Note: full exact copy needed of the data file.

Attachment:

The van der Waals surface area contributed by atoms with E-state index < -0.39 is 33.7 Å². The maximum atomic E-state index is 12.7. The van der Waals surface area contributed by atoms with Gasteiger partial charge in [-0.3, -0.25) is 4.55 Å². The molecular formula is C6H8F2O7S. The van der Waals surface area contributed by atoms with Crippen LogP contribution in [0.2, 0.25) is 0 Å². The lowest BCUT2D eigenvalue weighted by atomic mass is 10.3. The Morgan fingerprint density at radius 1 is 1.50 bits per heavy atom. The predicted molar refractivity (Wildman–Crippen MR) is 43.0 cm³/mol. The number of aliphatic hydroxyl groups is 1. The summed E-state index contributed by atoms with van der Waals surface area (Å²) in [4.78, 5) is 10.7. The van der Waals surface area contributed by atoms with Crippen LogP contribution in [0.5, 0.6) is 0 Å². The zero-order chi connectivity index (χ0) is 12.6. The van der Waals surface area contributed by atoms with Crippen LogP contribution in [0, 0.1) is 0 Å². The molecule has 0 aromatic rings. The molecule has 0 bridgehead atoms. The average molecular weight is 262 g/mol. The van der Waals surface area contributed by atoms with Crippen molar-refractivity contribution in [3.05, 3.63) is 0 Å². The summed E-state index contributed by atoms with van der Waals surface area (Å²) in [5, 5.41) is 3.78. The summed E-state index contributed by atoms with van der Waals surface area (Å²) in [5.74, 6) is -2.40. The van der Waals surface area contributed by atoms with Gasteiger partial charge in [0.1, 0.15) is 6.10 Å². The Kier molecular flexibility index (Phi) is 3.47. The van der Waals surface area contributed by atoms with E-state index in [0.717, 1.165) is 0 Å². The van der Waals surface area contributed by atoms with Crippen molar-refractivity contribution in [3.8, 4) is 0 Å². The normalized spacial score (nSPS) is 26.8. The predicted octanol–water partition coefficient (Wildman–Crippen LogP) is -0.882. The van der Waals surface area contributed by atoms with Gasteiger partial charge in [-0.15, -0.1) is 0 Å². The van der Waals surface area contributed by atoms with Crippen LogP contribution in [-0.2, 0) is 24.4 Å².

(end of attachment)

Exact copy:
The van der Waals surface area contributed by atoms with E-state index < -0.39 is 33.7 Å². The maximum atomic E-state index is 12.7. The van der Waals surface area contributed by atoms with Gasteiger partial charge in [-0.3, -0.25) is 4.55 Å². The molecular formula is C6H8F2O7S. The van der Waals surface area contributed by atoms with Crippen LogP contribution in [0.2, 0.25) is 0 Å². The lowest BCUT2D eigenvalue weighted by atomic mass is 10.3. The Morgan fingerprint density at radius 1 is 1.50 bits per heavy atom. The predicted molar refractivity (Wildman–Crippen MR) is 43.0 cm³/mol. The number of aliphatic hydroxyl groups is 1. The summed E-state index contributed by atoms with van der Waals surface area (Å²) in [4.78, 5) is 10.7. The van der Waals surface area contributed by atoms with Crippen LogP contribution in [0.5, 0.6) is 0 Å². The zero-order chi connectivity index (χ0) is 12.6. The van der Waals surface area contributed by atoms with Crippen LogP contribution in [0, 0.1) is 0 Å². The molecule has 0 aromatic rings. The molecule has 0 bridgehead atoms. The average molecular weight is 262 g/mol. The van der Waals surface area contributed by atoms with Crippen molar-refractivity contribution in [3.05, 3.63) is 0 Å². The summed E-state index contributed by atoms with van der Waals surface area (Å²) in [5, 5.41) is 3.78. The summed E-state index contributed by atoms with van der Waals surface area (Å²) in [5.74, 6) is -2.40. The van der Waals surface area contributed by atoms with Gasteiger partial charge in [0.1, 0.15) is 6.10 Å². The Kier molecular flexibility index (Phi) is 3.47. The van der Waals surface area contributed by atoms with E-state index in [0.717, 1.165) is 0 Å². The van der Waals surface area contributed by atoms with Crippen molar-refractivity contribution in [3.8, 4) is 0 Å². The normalized spacial score (nSPS) is 26.8. The predicted octanol–water partition coefficient (Wildman–Crippen LogP) is -0.882. The van der Waals surface area contributed by atoms with Gasteiger partial charge in [-0.15, -0.1) is 0 Å². The van der Waals surface area contributed by atoms with Crippen LogP contribution in [-0.2, 0) is 24.4 Å².